The refrain of urgent reassurance that resounds through the letter is, ‘We have Christ.’

What do we have?

A great high priest who is not only exalted but compassionate, a hope that anchors our soul in the inner sanctum in heaven, a high priest seated on God’s throne, confidence to enter the Holy of Holies, an altar from which none but Christ’s people may eat (Hebrews 4:14-16; 6:19-20; 8:1-2; 10:19, 22; 13:10).

In Hebrews, Christ’s work cannot be divided from His person, nor His person from His work. Who He is and what He gives are inseparable. And the greatest gift He gives is Himself. ‘We share in Christ’ (Heb. 3:6).

In Hebrews 8:1-2, summing up the message of the whole letter, Hebrews appeals not only to Christ’s status and present ministry as high priest, but to the fact that this priest reigns on God’s throne.

What matters for Hebrews hearers is that our high priest is not only a man like us but also the God who rules over us. Jesus’ present priestly intercession is a salvific exercise of divine omnipotence.

If this high priest grants you access to God, none can take it away.

As Nikolaus Walter has put it, Hebrews’ portrayal of Jesus as both high priest and sacrifice is in its way an unsurpassable rendering of solus Christus: salvation is in Christ alone.

And Hebrews constantly appeals to who Christ is in order to announce why He alone can save.

The Son extends sonship to ‘many sons’ (Heb. 2:10) by becoming human like us (Heb. 2:11).

The Son became incarnate in order by his own death to deal death a deathblow (Heb. 2:14-15).

The Son was made like His brothers in every way to become the priest we needed, and He can help the tempted because He was tempted (Heb. 2:17-18).

The Son abounds in compassion because He sinlessly endured every temptation (Heb. 4:15).

The Son was perfected with indestructible life at His resurrection (Heb. 7:16) so that He is now able to intercede unceasingly for His own (Heb. 7:25).

The Son assumed a body in order to offer that body back to God in heaven (Heb. 10:5-14).

The Son began a universal rule after accomplishing salvation and was entitled to that universal rule by His unique claim to both divine and Davidic sonship (Heb. 1:3-4, 5-14).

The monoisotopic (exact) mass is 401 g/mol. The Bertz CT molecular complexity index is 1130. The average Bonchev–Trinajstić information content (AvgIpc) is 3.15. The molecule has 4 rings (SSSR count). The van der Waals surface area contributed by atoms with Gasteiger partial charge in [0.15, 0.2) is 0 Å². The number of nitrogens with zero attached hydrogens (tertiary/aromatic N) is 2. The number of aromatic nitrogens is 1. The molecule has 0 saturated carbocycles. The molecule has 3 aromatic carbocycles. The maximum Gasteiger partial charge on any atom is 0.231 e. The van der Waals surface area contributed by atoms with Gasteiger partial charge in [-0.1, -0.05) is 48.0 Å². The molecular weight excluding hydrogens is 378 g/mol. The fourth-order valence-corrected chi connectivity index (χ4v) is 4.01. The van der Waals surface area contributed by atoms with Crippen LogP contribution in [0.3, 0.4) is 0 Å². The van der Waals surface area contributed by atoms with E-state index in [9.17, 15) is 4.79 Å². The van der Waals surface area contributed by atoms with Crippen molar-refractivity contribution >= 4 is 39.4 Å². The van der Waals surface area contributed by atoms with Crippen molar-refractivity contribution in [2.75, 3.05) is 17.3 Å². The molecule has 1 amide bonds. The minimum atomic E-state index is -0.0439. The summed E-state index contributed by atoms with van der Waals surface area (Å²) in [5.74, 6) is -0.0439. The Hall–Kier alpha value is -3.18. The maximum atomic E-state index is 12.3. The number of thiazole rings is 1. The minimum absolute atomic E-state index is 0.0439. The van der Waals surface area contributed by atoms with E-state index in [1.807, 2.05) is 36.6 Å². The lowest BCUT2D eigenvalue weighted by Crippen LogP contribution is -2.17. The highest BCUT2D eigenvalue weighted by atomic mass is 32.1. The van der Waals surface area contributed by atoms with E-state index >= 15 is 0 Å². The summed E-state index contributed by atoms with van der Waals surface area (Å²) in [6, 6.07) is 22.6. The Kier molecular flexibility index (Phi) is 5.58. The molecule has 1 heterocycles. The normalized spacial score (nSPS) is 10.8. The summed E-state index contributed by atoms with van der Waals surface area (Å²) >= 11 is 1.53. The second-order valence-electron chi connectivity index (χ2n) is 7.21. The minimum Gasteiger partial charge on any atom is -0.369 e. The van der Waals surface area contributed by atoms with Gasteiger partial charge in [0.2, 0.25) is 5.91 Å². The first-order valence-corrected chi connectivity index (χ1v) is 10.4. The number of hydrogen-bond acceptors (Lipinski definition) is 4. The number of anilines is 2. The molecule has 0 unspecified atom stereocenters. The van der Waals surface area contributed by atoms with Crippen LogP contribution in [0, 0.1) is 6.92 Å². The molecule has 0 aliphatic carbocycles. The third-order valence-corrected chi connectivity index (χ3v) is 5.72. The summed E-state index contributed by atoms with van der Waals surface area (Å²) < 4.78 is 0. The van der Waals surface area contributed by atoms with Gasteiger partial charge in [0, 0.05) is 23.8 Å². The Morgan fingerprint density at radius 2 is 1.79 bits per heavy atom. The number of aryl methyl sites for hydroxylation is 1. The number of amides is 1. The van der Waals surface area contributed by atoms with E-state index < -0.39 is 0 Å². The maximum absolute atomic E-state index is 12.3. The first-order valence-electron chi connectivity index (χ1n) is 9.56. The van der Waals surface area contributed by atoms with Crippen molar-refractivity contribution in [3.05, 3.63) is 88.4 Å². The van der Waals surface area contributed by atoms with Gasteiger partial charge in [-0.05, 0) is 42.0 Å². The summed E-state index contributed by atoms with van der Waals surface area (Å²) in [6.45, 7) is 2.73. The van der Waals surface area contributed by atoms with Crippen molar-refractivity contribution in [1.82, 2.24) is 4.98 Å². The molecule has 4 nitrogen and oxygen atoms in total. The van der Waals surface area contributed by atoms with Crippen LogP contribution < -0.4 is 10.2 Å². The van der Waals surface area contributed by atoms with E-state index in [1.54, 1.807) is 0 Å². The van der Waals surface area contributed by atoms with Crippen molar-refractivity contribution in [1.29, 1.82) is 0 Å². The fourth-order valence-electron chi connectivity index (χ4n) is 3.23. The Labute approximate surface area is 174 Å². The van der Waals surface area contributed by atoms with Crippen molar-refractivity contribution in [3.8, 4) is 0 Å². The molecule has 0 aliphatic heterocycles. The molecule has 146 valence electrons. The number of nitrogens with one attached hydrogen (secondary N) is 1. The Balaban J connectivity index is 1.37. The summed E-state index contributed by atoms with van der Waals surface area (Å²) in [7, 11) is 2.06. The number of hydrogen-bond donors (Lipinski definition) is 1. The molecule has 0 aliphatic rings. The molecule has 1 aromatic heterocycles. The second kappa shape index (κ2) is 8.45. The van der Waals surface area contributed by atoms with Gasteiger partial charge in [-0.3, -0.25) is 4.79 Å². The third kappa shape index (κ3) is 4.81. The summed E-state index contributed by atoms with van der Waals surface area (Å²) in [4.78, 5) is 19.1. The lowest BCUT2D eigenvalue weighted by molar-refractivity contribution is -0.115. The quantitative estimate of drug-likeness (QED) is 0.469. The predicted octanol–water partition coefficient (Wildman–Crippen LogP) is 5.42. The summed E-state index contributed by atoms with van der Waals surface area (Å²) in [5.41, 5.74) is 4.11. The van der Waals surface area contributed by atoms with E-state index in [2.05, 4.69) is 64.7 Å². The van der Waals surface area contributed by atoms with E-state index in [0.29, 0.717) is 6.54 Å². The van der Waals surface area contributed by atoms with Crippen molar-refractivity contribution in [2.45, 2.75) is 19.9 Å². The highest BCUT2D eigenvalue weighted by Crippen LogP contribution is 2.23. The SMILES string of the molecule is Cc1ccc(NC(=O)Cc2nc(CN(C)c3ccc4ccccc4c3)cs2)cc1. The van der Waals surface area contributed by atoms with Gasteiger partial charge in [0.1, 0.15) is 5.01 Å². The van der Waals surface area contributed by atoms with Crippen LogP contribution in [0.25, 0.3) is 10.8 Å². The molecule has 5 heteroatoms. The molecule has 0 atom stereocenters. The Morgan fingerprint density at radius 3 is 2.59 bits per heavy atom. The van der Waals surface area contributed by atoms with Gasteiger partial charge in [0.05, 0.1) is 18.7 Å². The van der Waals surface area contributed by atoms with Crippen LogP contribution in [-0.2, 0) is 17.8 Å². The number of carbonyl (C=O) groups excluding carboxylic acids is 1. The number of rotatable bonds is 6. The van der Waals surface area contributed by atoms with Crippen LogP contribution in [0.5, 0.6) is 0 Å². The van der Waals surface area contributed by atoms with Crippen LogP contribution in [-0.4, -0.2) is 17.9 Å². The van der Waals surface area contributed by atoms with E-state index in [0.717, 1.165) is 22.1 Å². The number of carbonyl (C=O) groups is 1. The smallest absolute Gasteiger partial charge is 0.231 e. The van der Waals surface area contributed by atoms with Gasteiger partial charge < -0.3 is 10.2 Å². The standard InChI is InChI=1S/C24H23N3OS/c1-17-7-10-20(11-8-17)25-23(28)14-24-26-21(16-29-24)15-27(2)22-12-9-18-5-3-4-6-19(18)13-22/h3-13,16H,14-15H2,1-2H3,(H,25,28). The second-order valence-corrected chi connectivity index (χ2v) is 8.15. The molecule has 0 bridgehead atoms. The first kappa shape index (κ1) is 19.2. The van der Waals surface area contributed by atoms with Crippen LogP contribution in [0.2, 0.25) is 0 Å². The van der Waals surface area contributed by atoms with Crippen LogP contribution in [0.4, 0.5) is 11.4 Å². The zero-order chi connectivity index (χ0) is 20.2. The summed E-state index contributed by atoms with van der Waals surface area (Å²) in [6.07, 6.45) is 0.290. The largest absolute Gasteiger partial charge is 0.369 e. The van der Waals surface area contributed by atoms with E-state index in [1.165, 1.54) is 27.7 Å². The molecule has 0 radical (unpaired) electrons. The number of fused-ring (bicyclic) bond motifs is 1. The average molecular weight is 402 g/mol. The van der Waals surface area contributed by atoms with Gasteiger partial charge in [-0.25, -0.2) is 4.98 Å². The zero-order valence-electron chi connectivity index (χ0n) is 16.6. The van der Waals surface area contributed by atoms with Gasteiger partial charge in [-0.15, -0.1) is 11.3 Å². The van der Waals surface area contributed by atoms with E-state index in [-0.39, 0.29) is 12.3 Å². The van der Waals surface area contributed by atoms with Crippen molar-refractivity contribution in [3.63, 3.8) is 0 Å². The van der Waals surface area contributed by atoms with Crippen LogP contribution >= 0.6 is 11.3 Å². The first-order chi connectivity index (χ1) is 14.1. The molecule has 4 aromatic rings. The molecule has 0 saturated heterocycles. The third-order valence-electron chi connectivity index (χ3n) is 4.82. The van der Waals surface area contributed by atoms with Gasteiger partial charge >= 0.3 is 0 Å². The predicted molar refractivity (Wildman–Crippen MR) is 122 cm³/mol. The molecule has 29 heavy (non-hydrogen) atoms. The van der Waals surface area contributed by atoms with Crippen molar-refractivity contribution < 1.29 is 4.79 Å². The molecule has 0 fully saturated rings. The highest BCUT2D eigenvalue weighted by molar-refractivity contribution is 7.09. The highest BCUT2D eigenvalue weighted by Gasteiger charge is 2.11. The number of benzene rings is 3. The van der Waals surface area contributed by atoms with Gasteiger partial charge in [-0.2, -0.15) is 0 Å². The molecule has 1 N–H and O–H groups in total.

Christ’s divine and human constitution and His faithful execution of His whole incarnate mission are integral to His ability to save.

Only this Christ can save. Only one who is divine; who became human; who endured temptation and gave His life in death; who was raised incorruptible; and who now reigns in heaven can deal decisively with sin, give us access to God, and make the new creation our permanent possession.

The heartbeat of Hebrews’ pastoral program is present possession of Christ. What makes being a Christian worth it is who Christ is, what Christ alone has done for us, and what Christ alone can give us.

Everything Christ gives is founded on and follows from not only what He has done, but who He is. Christ gives what no one else can, and Christ Himself is the greatest of His gifts.

No one else will do. But if you have Christ, you have all you need.”

–R.B. Jamieson, The Paradox of Sonship: Christology in the Epistle to the Hebrews (Downers Grove, IL: InterVarsity Press, 2021), 168-169.

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“The unstoppable miracle of God’s mercy” by John Webster

“Before it is proposition or oath of allegiance, the confession of the church is a cry of acknowledgement of the unstoppable miracle of God’s mercy.

Confession is the event in which the speech of the church is arrested, grasped and transfigured by the self-giving presence of God.

To confess is to cry out in acknowledgement of the sheer gratuity of what the gospel declares, that in and as the man Jesus, in the power of the Holy Spirit, God’s glory is the glory of His self-giving, His radiant generosity.

Very simply, to confess is to indicate ‘the glory of Christ’ (2 Cor. 8:23).”

–John Webster, “Confession and Confessions,” in Confessing God: Essays in Christian Dogmatics II (London: T&T Clark, 2005), 71.

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“You have never to drag mercy out of Christ” by Charles Spurgeon

“Jesus deserves to be trusted, and trust Him we will– for He is full of power to save, for He is now upon the throne, and all power is given Him in heaven and in earth.

He is full of power to save we know, because He is saving souls every day.

Some of us are the living witnesses that He can forgive sin, for we are pardoned, accepted, and renewed in heart; and the only way in which we obtained those boons was this—we trusted Him, we did nothing else but trust Him.

If any soul here that believes in Jesus should perish, I must perish with him. I sail in that boat, and if it sinks I have no other to fly to, I avow before you all that I have no other confidence.